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Social Justice Champion David Mixner Class of 2015 Commencement Speaker
CHESTERTOWN, MD — Social activist, writer and storyteller David Mixner receive an honorary degree and addressed the Class of 2015 at Washington College’s 232nd Commencement on Saturday, May 16.
Mixner has spent a lifetime in the forefront of American politics and international human rights, championing LGBT equality, wildlife conservation and progressive political causes. While still a college student on the campuses of Arizona State and University of Maryland, the New Jersey native was already organizing protests on behalf of Latino garbage collectors and against apartheid rule in South Africa and the war in Vietnam. He has been jailed more than a dozen times while advocating for his personal beliefs, most famously in 1993 when he chained himself to the fence outside the White House to protest his friend Bill Clinton’s “Don’t Ask, Don’t Tell” policy for gays in the military.
Once described by Newsweek as “the most powerful gay man in America,” Mixner played instrumental roles as manager, fundraiser and strategist on numerous political campaigns, most notably those of Bill Clinton, Gary Hart and Jerry Brown. He has been an unofficial advisor to elected officials and business leaders on domestic and foreign policy for decades and has raised more than $60 million in charitable and political contributions.
Beyond the campaign and fundraising trail, Mixner has built a career as a prolific writer and memoirist, contributing to major publications and penning books, screenplays and scripts. His 1996 memoir Stranger Among Friends detailed the emotional and political impact of his coming out to family, friends and colleagues at age 30. The New York Times Book Review praised it as “an intelligent and challenging biography of contemporary America.”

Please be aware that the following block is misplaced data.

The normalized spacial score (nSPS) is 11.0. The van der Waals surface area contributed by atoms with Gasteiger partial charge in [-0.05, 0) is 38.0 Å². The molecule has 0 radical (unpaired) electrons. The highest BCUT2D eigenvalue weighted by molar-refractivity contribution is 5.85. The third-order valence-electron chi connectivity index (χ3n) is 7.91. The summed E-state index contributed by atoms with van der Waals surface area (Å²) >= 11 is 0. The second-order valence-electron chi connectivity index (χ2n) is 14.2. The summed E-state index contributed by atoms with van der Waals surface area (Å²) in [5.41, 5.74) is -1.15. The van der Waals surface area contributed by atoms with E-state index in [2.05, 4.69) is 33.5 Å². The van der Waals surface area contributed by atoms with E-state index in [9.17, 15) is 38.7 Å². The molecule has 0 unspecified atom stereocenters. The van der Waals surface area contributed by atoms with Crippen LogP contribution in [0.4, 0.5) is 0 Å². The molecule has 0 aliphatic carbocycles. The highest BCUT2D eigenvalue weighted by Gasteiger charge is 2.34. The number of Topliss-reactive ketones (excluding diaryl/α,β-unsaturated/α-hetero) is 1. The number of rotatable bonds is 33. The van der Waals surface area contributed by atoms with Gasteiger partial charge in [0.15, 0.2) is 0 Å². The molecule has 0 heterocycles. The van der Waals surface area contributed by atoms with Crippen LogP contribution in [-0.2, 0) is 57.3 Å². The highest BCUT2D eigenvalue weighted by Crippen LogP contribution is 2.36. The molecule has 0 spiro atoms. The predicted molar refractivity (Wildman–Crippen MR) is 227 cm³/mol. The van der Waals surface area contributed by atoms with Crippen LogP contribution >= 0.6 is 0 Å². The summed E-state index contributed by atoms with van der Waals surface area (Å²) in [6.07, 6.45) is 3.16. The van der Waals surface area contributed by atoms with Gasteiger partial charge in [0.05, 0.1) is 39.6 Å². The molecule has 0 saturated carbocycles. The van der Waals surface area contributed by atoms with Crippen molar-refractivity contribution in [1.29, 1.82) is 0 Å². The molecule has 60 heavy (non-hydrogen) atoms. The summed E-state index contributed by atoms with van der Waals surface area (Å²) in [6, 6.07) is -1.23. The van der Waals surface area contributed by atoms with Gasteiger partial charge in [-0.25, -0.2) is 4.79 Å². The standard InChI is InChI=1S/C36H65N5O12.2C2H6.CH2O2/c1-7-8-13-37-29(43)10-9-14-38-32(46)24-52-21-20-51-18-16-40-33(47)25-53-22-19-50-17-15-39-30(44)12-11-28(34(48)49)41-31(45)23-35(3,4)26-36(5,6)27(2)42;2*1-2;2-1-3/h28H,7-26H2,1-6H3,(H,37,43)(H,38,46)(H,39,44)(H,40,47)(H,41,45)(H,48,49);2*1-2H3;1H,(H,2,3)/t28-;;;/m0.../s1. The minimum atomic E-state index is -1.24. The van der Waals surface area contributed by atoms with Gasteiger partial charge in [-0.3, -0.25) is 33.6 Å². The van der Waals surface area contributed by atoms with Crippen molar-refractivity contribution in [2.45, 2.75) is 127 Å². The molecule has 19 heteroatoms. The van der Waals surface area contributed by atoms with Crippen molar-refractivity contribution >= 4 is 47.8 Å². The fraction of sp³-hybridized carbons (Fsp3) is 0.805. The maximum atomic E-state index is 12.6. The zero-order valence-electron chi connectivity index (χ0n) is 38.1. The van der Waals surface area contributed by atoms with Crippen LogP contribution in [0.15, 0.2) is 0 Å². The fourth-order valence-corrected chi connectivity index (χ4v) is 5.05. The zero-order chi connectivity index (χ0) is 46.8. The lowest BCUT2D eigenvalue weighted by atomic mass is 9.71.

Brave Journeys: Profiles in Gay and Lesbian Courage (Bantam Books, 2000), which he co-wrote with Dennis Bailey, rose to the top of the Los Angeles Times bestseller list. His second memoir, At Home with Myself, chronicled his three years living in the small town of Turkey Hollow in upstate New York.
For screen and stage, Mixner served as executive producer of the documentary House on Fire, about the impact of the HIV/AIDS in the African-American community, and co-wrote two history-based WWII dramas: “Dunes of Overveen,” a screenplay about Dutch artists who resisted the Nazis, is now in pre-production, and the play Jacob’s Ladder, about a controversial plan to bomb Nazi concentration campus, premiered in Austin, Texas in late March 2015. In addition, he has starred in two autobiographical one-man shows to raise funds for LGBT causes—“From the Front Porch” in 2011 and the sold-out “Oh, Hell No!” staged last fall.
This was David Mixner’s second visit to Washington College. He came to campus to speak in October as a guest of the C.V. Starr Center. At Commencement, he received an honorary doctorate in public service.
Also honored was Jordanian historian Raouf Sa’d Abujaber, who will receive an honorary Doctor of Letters degree. A leading figure in the Christian Arab community, Abujaber is an expert on Transjordan, as Jordan was called when it was a British protectorate, and has written extensively about Ottoman history. He is the author of 12 books, most recently Arab Christianity and Jerusalem, and has published more than 100 articles in Arabic and English.
Through his involvement in his family’s business enterprises, which range from farming and brewing to real estate development and insurance, he has been intimately involved in Jordanian commerce and industry. He has served on numerous educational, philanthropic and business boards and was named by King Hussein to the prestigious Independence Order of Jordan. He also served 35 years as Honorary Consul General of the Netherlands in Jordan. A 1946 graduate of American University in Beirut, he earned his doctorate in Modern History from St. Antony’s College, Oxford, in 1987.